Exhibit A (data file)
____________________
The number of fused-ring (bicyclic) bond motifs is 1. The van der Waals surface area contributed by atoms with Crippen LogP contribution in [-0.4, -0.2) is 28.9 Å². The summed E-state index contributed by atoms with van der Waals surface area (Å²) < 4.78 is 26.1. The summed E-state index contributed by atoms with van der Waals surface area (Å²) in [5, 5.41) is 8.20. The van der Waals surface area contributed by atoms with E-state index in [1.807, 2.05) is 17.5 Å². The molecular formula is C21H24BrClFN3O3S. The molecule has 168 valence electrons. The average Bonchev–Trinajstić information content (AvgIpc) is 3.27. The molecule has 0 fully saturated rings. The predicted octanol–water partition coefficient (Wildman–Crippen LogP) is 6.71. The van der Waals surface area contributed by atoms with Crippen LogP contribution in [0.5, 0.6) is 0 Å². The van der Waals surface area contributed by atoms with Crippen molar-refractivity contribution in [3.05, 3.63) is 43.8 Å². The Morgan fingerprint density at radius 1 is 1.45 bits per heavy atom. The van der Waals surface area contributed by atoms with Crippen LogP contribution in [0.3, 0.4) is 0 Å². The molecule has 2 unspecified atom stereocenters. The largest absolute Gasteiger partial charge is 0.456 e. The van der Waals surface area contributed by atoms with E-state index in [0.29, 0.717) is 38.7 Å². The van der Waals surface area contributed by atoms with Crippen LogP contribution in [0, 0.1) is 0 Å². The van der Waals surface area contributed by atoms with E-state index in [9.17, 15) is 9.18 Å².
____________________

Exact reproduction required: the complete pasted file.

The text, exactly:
The number of fused-ring (bicyclic) bond motifs is 1. The van der Waals surface area contributed by atoms with Crippen LogP contribution in [-0.4, -0.2) is 28.9 Å². The summed E-state index contributed by atoms with van der Waals surface area (Å²) < 4.78 is 26.1. The summed E-state index contributed by atoms with van der Waals surface area (Å²) in [5, 5.41) is 8.20. The van der Waals surface area contributed by atoms with E-state index in [1.807, 2.05) is 17.5 Å². The molecular formula is C21H24BrClFN3O3S. The molecule has 168 valence electrons. The average Bonchev–Trinajstić information content (AvgIpc) is 3.27. The molecule has 0 fully saturated rings. The predicted octanol–water partition coefficient (Wildman–Crippen LogP) is 6.71. The van der Waals surface area contributed by atoms with Crippen LogP contribution in [0.5, 0.6) is 0 Å². The van der Waals surface area contributed by atoms with Crippen molar-refractivity contribution in [3.05, 3.63) is 43.8 Å². The Morgan fingerprint density at radius 1 is 1.45 bits per heavy atom. The van der Waals surface area contributed by atoms with Crippen LogP contribution in [0.3, 0.4) is 0 Å². The molecule has 2 unspecified atom stereocenters. The largest absolute Gasteiger partial charge is 0.456 e. The van der Waals surface area contributed by atoms with E-state index in [0.29, 0.717) is 38.7 Å². The van der Waals surface area contributed by atoms with Crippen LogP contribution in [0, 0.1) is 0 Å². The van der Waals surface area contributed by atoms with E-state index in [9.17, 15) is 9.18 Å².